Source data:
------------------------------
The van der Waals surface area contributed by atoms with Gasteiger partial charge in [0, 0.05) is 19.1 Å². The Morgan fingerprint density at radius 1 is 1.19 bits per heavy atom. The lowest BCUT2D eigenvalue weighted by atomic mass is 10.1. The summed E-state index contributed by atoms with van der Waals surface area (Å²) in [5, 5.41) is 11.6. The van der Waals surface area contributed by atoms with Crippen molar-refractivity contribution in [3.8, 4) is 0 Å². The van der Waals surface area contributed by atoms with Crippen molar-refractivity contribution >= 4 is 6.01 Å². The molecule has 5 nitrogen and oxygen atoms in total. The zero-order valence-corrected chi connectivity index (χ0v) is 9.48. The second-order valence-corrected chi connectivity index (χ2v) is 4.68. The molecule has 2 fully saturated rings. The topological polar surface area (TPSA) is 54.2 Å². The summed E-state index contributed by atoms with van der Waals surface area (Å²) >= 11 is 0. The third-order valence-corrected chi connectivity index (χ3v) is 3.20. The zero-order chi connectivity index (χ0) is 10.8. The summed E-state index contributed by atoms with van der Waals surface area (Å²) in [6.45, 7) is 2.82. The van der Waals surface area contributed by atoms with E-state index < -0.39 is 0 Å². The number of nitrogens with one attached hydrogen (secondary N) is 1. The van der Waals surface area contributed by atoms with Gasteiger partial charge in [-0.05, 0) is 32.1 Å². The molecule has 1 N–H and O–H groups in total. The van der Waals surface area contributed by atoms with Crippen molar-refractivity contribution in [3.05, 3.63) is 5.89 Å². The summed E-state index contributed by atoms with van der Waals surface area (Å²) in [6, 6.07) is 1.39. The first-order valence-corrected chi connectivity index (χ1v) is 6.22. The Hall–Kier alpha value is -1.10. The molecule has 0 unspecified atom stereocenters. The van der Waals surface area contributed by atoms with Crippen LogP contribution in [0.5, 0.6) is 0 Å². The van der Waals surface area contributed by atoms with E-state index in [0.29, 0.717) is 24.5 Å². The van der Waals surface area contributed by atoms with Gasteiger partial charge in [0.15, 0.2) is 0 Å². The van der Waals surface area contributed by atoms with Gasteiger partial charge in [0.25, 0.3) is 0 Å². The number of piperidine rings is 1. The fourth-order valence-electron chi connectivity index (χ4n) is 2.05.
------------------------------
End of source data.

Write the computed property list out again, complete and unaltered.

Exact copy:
The van der Waals surface area contributed by atoms with Gasteiger partial charge in [0, 0.05) is 19.1 Å². The Morgan fingerprint density at radius 1 is 1.19 bits per heavy atom. The lowest BCUT2D eigenvalue weighted by atomic mass is 10.1. The summed E-state index contributed by atoms with van der Waals surface area (Å²) in [5, 5.41) is 11.6. The van der Waals surface area contributed by atoms with Crippen molar-refractivity contribution in [3.8, 4) is 0 Å². The van der Waals surface area contributed by atoms with Crippen molar-refractivity contribution >= 4 is 6.01 Å². The molecule has 5 nitrogen and oxygen atoms in total. The zero-order valence-corrected chi connectivity index (χ0v) is 9.48. The second-order valence-corrected chi connectivity index (χ2v) is 4.68. The molecule has 2 fully saturated rings. The topological polar surface area (TPSA) is 54.2 Å². The summed E-state index contributed by atoms with van der Waals surface area (Å²) >= 11 is 0. The third-order valence-corrected chi connectivity index (χ3v) is 3.20. The zero-order chi connectivity index (χ0) is 10.8. The summed E-state index contributed by atoms with van der Waals surface area (Å²) in [6.45, 7) is 2.82. The van der Waals surface area contributed by atoms with E-state index < -0.39 is 0 Å². The number of nitrogens with one attached hydrogen (secondary N) is 1. The van der Waals surface area contributed by atoms with Gasteiger partial charge in [-0.05, 0) is 32.1 Å². The molecule has 1 N–H and O–H groups in total. The van der Waals surface area contributed by atoms with Crippen molar-refractivity contribution in [3.05, 3.63) is 5.89 Å². The summed E-state index contributed by atoms with van der Waals surface area (Å²) in [6, 6.07) is 1.39. The first-order valence-corrected chi connectivity index (χ1v) is 6.22. The Hall–Kier alpha value is -1.10. The molecule has 0 unspecified atom stereocenters. The van der Waals surface area contributed by atoms with Crippen LogP contribution in [0.5, 0.6) is 0 Å². The van der Waals surface area contributed by atoms with E-state index in [0.29, 0.717) is 24.5 Å². The van der Waals surface area contributed by atoms with Gasteiger partial charge in [0.15, 0.2) is 0 Å². The van der Waals surface area contributed by atoms with Gasteiger partial charge in [0.25, 0.3) is 0 Å². The number of piperidine rings is 1. The fourth-order valence-electron chi connectivity index (χ4n) is 2.05.